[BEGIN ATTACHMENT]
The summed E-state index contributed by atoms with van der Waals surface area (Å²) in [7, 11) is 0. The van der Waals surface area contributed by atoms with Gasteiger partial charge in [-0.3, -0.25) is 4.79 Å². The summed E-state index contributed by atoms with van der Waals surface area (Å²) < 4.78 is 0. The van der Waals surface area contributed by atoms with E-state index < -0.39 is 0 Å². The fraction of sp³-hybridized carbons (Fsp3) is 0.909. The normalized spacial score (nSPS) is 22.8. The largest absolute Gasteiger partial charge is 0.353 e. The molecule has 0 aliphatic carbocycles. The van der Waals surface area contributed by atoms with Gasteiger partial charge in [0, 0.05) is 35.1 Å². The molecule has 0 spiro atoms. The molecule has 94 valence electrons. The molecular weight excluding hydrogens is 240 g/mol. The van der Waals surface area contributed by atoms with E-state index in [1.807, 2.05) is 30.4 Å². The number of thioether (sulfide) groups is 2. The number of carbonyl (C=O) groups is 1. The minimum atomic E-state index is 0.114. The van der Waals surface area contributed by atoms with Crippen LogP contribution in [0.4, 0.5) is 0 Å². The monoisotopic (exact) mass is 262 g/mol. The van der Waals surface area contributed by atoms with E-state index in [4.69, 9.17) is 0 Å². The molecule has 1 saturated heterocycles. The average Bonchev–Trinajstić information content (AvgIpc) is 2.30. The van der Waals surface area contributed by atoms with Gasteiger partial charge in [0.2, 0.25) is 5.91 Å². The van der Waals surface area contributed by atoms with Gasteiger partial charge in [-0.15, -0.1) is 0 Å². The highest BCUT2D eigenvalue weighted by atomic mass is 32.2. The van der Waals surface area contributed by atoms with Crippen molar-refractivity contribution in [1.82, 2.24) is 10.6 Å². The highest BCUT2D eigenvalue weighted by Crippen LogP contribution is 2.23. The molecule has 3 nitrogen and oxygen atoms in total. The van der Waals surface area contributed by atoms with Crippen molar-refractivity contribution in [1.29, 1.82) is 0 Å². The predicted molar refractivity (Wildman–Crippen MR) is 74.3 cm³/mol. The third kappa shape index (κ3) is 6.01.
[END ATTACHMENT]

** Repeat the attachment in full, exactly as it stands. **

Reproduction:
The summed E-state index contributed by atoms with van der Waals surface area (Å²) in [7, 11) is 0. The van der Waals surface area contributed by atoms with Gasteiger partial charge in [-0.3, -0.25) is 4.79 Å². The summed E-state index contributed by atoms with van der Waals surface area (Å²) < 4.78 is 0. The van der Waals surface area contributed by atoms with E-state index < -0.39 is 0 Å². The fraction of sp³-hybridized carbons (Fsp3) is 0.909. The normalized spacial score (nSPS) is 22.8. The largest absolute Gasteiger partial charge is 0.353 e. The molecule has 0 aliphatic carbocycles. The van der Waals surface area contributed by atoms with Gasteiger partial charge in [0, 0.05) is 35.1 Å². The molecule has 0 spiro atoms. The molecule has 94 valence electrons. The molecular weight excluding hydrogens is 240 g/mol. The van der Waals surface area contributed by atoms with E-state index in [1.807, 2.05) is 30.4 Å². The number of thioether (sulfide) groups is 2. The number of carbonyl (C=O) groups is 1. The minimum atomic E-state index is 0.114. The van der Waals surface area contributed by atoms with Crippen LogP contribution in [0.4, 0.5) is 0 Å². The monoisotopic (exact) mass is 262 g/mol. The van der Waals surface area contributed by atoms with E-state index in [4.69, 9.17) is 0 Å². The molecule has 1 saturated heterocycles. The average Bonchev–Trinajstić information content (AvgIpc) is 2.30. The van der Waals surface area contributed by atoms with Gasteiger partial charge in [0.2, 0.25) is 5.91 Å². The van der Waals surface area contributed by atoms with Gasteiger partial charge in [-0.15, -0.1) is 0 Å². The highest BCUT2D eigenvalue weighted by atomic mass is 32.2. The van der Waals surface area contributed by atoms with Crippen molar-refractivity contribution in [1.82, 2.24) is 10.6 Å². The highest BCUT2D eigenvalue weighted by Crippen LogP contribution is 2.23. The molecule has 3 nitrogen and oxygen atoms in total. The van der Waals surface area contributed by atoms with Crippen molar-refractivity contribution in [1.29, 1.82) is 0 Å². The predicted molar refractivity (Wildman–Crippen MR) is 74.3 cm³/mol. The third kappa shape index (κ3) is 6.01.